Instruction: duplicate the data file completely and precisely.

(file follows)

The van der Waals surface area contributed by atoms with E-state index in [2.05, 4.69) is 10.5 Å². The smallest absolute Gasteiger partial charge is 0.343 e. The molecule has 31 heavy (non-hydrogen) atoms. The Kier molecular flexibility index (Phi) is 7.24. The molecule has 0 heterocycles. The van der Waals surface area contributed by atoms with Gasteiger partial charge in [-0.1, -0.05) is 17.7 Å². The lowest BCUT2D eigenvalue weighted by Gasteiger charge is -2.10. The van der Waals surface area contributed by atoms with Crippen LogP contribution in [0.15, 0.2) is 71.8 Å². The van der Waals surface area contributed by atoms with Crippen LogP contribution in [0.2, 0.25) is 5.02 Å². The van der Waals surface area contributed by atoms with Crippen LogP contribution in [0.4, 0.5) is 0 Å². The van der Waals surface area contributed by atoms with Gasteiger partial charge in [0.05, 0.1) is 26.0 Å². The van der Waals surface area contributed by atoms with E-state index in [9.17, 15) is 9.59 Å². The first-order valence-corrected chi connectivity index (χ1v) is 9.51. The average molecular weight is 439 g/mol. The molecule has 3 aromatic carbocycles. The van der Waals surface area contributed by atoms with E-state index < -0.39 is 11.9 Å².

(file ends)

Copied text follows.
The van der Waals surface area contributed by atoms with E-state index in [2.05, 4.69) is 10.5 Å². The smallest absolute Gasteiger partial charge is 0.343 e. The molecule has 31 heavy (non-hydrogen) atoms. The Kier molecular flexibility index (Phi) is 7.24. The molecule has 0 heterocycles. The van der Waals surface area contributed by atoms with Gasteiger partial charge in [-0.1, -0.05) is 17.7 Å². The lowest BCUT2D eigenvalue weighted by Gasteiger charge is -2.10. The van der Waals surface area contributed by atoms with Crippen LogP contribution in [0.15, 0.2) is 71.8 Å². The van der Waals surface area contributed by atoms with Crippen LogP contribution in [0.2, 0.25) is 5.02 Å². The van der Waals surface area contributed by atoms with Crippen LogP contribution in [0.4, 0.5) is 0 Å². The van der Waals surface area contributed by atoms with Gasteiger partial charge in [0.05, 0.1) is 26.0 Å². The van der Waals surface area contributed by atoms with E-state index in [9.17, 15) is 9.59 Å². The first-order valence-corrected chi connectivity index (χ1v) is 9.51. The average molecular weight is 439 g/mol. The molecule has 3 aromatic carbocycles. The van der Waals surface area contributed by atoms with E-state index < -0.39 is 11.9 Å².